In the past, debate avoidance has come at the cost of bad publicity, and some debate skippers are getting a taste of that this year. Earlier this month, Dan Moulthrop, president of the board of the Ohio Debate Commission, penned an op-ed in The Columbus Dispatch blistering DeWine for his refusal to participate, under the headline, “It’s bad for democracy.”

A spokesperson for one of Walker’s opponents in Georgia, Gary Black, was quoted in the local news saying Walker “isn’t smart enough to debate anybody.” The Philadelphia Inquirer headlined its piece on a recent debate, “What we learned from a Pa. Republican Senate debate that Oz and [David] McCormick skipped,” while in Nebraska, Ryan Horn, a Republican media strategist, said Pillen was only hurting himself.

“He’s not sharing the stage with Edmund Burke. Winston Churchill’s not going to be up there,” Horn said. “We’re talking about [gubernatorial candidates] Charles Herbster and Theresa Thibodeau.”

In Minnesota, where five GOP candidates did debate, in December, Gregg Peppin, a Republican strategist in the state, said, “I would hope that we don’t get to a position where we can’t have spirited robust debates among candidates on the challenges that face our country. If we get to that point, we’ll have really lost something in our democracy.”

But even Republicans who lament the decline of debates as a tentpole of political campaigns can see the logic in some candidates passing on them — and the prospect that they will increasingly elect not to.

“If you’ve got $50 million in the pipeline to bomb your opponent back to the Stone Age, then why even put yourself out there, other than to have a very crafted message that is essentially manufactured in a PR factory,” said Carl Fogliani, a Republican strategist based in Pittsburgh, who added that voters should question the qualifications of any candidate who lacks “the courage to answer questions.”

Money and courage are only two of the factors working against debates as a lasting institution. There is also the kind of candidate that the GOP is increasingly fielding in the post-Trump era. Following the former president’s outsider example, other politically inexperienced millionaires or high-name-recognition individuals have crowded into races.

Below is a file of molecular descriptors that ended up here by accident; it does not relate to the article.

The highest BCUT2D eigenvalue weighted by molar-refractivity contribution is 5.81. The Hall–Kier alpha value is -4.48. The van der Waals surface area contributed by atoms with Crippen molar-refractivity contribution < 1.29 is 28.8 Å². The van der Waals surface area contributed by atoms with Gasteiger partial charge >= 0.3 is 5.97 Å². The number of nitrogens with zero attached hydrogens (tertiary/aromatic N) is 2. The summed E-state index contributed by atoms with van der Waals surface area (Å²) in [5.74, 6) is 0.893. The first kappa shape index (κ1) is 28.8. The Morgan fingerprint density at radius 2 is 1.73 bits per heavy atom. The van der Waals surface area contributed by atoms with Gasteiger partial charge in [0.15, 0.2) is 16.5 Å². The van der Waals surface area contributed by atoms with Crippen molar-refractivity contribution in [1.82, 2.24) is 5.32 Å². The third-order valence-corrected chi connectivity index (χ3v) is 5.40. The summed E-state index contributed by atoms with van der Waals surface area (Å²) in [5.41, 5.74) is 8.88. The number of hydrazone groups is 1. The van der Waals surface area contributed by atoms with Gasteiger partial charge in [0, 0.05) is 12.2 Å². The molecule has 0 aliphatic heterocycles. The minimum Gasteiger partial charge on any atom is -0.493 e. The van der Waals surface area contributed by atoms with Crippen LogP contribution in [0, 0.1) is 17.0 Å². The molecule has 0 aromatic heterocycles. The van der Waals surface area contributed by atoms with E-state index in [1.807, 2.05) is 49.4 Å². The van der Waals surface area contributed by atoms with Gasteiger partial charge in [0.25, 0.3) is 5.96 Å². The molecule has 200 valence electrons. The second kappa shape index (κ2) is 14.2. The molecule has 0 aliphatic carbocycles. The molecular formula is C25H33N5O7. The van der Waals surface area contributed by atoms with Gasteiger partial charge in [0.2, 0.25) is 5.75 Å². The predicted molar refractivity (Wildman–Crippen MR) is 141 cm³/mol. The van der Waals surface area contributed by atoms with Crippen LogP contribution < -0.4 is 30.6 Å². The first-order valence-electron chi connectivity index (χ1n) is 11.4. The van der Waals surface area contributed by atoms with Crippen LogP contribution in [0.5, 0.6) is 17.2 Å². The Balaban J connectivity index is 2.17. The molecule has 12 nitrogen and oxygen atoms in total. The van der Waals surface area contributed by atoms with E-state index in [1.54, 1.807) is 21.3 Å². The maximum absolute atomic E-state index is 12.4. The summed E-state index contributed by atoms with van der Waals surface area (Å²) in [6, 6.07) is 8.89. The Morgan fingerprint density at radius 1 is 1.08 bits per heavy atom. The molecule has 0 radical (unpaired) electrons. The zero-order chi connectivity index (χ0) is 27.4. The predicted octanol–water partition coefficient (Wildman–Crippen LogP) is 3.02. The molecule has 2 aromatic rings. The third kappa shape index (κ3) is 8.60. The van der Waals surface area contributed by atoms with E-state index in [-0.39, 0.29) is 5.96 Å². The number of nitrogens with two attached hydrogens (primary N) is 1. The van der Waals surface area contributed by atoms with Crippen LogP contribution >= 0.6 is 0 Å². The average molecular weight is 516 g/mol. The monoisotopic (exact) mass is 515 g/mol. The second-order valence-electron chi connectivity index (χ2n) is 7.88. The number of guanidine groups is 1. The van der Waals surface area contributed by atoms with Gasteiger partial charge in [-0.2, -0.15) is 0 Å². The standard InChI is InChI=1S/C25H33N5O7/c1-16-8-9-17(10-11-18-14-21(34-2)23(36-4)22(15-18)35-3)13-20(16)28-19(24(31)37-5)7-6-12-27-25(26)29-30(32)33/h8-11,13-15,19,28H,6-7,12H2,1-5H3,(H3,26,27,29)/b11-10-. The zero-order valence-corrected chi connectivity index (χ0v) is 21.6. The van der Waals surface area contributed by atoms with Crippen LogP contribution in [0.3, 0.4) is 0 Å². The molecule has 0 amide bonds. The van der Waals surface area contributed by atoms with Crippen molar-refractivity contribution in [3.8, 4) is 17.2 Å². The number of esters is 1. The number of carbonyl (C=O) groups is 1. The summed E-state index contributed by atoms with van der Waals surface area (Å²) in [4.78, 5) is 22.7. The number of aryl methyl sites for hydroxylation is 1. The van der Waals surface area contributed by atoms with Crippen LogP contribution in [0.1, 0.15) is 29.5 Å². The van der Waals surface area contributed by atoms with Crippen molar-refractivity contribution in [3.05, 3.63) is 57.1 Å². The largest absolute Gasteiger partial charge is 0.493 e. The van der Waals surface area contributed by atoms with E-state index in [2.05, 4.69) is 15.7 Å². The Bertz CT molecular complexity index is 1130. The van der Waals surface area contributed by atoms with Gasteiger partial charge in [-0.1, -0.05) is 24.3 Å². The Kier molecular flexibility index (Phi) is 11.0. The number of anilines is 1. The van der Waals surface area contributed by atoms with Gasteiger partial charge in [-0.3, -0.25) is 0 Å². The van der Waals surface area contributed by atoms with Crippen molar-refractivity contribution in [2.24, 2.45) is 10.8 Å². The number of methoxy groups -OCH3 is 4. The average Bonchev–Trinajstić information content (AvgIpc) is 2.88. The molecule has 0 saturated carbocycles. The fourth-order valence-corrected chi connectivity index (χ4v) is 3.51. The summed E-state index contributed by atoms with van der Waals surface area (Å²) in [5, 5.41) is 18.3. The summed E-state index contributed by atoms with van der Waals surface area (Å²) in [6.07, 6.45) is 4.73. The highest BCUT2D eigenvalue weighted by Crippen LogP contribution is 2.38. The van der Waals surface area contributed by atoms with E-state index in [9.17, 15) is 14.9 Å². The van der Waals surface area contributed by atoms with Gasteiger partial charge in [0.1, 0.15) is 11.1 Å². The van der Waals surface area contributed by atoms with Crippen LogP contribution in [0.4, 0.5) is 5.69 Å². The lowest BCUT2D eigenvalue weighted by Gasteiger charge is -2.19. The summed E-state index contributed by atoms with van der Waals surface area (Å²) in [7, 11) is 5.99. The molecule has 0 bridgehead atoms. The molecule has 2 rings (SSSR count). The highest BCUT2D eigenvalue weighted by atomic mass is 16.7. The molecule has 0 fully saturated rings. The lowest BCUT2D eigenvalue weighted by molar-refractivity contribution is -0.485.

“There’s no upside to debate,” said Jason Shepherd, the chair of the Republican Party in Cobb County, Ga., “if you’re someone like Herschel Walker who is already the frontrunner … and has no experience debating.”

With the electorate as polarized as it is, the number of viewers a candidate could hope to persuade in a debate is vanishingly small. Meanwhile, for Republican base voters, skewering the media’s role in the process is a slam dunk, especially after Trump’s effective use of the media as his “fake news” foil. Today, just about 1 in 5 Republicans now say they trust the news media — a lower level of support than government, the scientific community, Silicon Valley and Wall Street.

Trump’s 2020 attacks on the Commission on Presidential Debates as a partisan outfit bent on undermining him also continue to color discussions surrounding debates. The Republican National Committee is moving forward with its threat to prohibit future presidential nominees from participating in commission-sponsored debates, pleasing Republicans who have long argued moderators are biased against them.

“Campaigns have come to the realization that no one watches debates, so the risk outweighs the reward,” said John Thomas, a Republican strategist who works on House campaigns across the country.

In the past, he said, “part of the reason you would debate is you were afraid of being shamed by the voters that public discourse, campaigning and governing requires public debate.” Now, Thomas said, “Voters are totally cool with you going on Facebook Live for 20 minutes and having a conversation with them about your policies and your agenda.”

Thomas added, “I’m just waiting for campaigns to finally come to the realization that lawn signs don’t work.”

Holly Otterbein contributed to this report.